But while a lot of talks went into having a celebration tour, giving that moment to truly celebrate this victory, it’s also important to recognize how crucial these home games will be for this team in the long term, especially seeing how long it’s been since they last played at home.
Obviously, when you play on a National Team, stretches where you go without playing home games for a while can happen, but never to this extreme, showing why the players and staff are so eager for these games to come about.
Originally, September seemed like an ideal date to make that happen, but that didn’t come to fruition, but that paved the way for October to work out, especially as attendance rules on stadiums in Canada started to loosen, with the game in Ottawa (~18 000) and Montreal (~13 000) set to be played in front of good crowds.
Seeing what this gold medal has done, and will continue to do, for the growth of the sport in this country, it was only right that these games get played in front of swaths of Canadian supporters, helping inspire the next generation of players.
The main goal of these games will be to get Canada playing competitively at a high level in front of their fans, all while celebrating their golden moment from the summer, no doubt, but they can also inspire the next generation of fans through moments like this.
Because of that, it also looks like these 2 games are just the start of what Canada is looking to do with this victory tour, as they’re also working on bringing some games to the west coast, giving fans across the country a chance to celebrate this team.
“We want to get an East Coast and West Coast tour,” Priestman confidently stated when asked on Wednesday.
But while the main focus on these games will be on what happens outside of the pitch, and understandably so, make no mistake – what happens on the pitch will be hugely important for Canada.
They might feel on top of the world after their Olympic triumph, but as the champions, they have a target on their back now, so if they’re to keep rolling along at a level like this, they’ve got to keep working hard and improving themselves as a team, or else they could risk getting overtaken.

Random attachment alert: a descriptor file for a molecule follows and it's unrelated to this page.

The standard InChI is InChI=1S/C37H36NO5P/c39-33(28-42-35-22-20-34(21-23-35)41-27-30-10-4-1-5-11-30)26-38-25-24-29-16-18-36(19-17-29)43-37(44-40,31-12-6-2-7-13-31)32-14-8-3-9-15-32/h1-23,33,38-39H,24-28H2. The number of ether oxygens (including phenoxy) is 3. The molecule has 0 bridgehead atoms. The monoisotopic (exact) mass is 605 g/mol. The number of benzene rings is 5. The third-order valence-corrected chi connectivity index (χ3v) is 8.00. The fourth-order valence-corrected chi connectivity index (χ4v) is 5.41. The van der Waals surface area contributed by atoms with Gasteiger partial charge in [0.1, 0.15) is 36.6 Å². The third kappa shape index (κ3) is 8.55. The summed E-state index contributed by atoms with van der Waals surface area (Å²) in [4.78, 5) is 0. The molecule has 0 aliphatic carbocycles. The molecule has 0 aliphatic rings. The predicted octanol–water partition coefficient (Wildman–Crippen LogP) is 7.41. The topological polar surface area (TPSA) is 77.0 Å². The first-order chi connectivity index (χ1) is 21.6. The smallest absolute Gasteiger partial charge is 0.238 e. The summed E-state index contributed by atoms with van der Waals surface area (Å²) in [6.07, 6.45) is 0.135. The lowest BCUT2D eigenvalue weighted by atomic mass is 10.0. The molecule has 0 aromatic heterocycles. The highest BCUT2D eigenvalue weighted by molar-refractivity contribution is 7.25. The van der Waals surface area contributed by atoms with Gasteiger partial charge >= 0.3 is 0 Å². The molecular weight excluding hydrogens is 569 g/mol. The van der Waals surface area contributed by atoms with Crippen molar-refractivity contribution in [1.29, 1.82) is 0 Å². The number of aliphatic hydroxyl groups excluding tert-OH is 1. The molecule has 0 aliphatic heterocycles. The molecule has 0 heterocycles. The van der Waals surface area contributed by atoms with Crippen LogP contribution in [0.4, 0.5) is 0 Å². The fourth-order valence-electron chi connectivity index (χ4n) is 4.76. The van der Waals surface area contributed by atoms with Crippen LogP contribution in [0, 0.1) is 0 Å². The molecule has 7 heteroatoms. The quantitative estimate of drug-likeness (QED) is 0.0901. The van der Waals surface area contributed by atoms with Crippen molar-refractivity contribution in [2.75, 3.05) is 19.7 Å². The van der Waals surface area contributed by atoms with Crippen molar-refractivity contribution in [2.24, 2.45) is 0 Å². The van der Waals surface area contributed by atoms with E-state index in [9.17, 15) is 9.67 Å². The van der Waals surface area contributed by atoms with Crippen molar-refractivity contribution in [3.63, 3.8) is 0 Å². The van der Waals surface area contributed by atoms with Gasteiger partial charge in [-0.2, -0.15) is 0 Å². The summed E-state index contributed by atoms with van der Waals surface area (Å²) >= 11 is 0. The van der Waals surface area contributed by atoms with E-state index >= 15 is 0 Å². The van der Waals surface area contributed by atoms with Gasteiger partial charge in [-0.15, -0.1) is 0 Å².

With the 2023 World Cup and 2024 Olympics both coming up here over the course of the next 3 years, those will be 2 massive opportunities for Canada to cement their status as a true global power in the game, showing that their win wasn’t just a one-off, but one that they can dream of repeating at future events.
Considering that they’ve got a deep squad filled with young and veteran talent, many of whom will be in their prime for these tournaments, there’s no reason why Canada can’t make some noise in those competitions, but if they’re to do so, the work starts now.
With qualifiers for both of those tournaments coming next summer, they’ll have to start preparing for that as soon as possible, which is why they’re playing New Zealand, ranked 23rd in the world, to begin this victory tour, and will look to find a similar calibre of opposition for future games here.
While the gold medal will leave a long-lasting impression on this country, no doubt, there’s no better way to keep up that growth than finding some consistent success, and Priestman is aware of that.
So even though Canada is looking forward to having their long-overdue celebration this fall, they’ve also got an eye firmly planted on the task ahead, as they look to continue to push forward into bigger and better things in the future.
“I think straight away, the technical staff has moved on to looking ahead to the next 3 years and how we can sustain this success, to not make it a one-off moment,” Priestman admitted.
“Let’s make sure we conquer the 2023 World Cup, and then at the 2024 Olympics, get on the podium again. So it’s been phenomenal, but I think we’re also ready to keep on pushing.”
Up Next: Canada vs New Zealand, Tuesday, October 26th, 2021, time TBD (TD Place, Ottawa)
Cover Photo via: Canada Soccer/MexSport